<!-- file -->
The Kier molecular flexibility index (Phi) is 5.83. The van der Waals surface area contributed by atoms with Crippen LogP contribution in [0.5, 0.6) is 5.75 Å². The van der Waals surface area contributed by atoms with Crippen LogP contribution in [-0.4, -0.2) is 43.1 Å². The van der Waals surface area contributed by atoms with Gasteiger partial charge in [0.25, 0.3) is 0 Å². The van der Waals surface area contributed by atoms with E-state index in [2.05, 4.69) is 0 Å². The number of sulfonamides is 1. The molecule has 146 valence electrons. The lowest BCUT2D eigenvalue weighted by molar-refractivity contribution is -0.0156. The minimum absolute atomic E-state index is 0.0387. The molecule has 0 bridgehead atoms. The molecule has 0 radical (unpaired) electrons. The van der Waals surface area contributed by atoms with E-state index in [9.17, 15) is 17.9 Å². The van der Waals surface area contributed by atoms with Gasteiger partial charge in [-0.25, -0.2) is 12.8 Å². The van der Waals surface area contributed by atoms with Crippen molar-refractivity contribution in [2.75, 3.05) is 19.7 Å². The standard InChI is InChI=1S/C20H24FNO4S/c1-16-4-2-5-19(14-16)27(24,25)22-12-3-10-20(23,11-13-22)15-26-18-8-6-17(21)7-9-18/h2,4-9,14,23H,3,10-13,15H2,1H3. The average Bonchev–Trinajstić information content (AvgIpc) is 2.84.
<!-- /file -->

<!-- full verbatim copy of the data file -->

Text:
The Kier molecular flexibility index (Phi) is 5.83. The van der Waals surface area contributed by atoms with Crippen LogP contribution in [0.5, 0.6) is 5.75 Å². The van der Waals surface area contributed by atoms with Crippen LogP contribution in [-0.4, -0.2) is 43.1 Å². The van der Waals surface area contributed by atoms with Gasteiger partial charge in [0.25, 0.3) is 0 Å². The van der Waals surface area contributed by atoms with E-state index in [2.05, 4.69) is 0 Å². The number of sulfonamides is 1. The molecule has 146 valence electrons. The lowest BCUT2D eigenvalue weighted by molar-refractivity contribution is -0.0156. The minimum absolute atomic E-state index is 0.0387. The molecule has 0 bridgehead atoms. The molecule has 0 radical (unpaired) electrons. The van der Waals surface area contributed by atoms with E-state index in [9.17, 15) is 17.9 Å². The van der Waals surface area contributed by atoms with Gasteiger partial charge in [-0.25, -0.2) is 12.8 Å². The van der Waals surface area contributed by atoms with Crippen molar-refractivity contribution in [2.75, 3.05) is 19.7 Å². The standard InChI is InChI=1S/C20H24FNO4S/c1-16-4-2-5-19(14-16)27(24,25)22-12-3-10-20(23,11-13-22)15-26-18-8-6-17(21)7-9-18/h2,4-9,14,23H,3,10-13,15H2,1H3. The average Bonchev–Trinajstić information content (AvgIpc) is 2.84.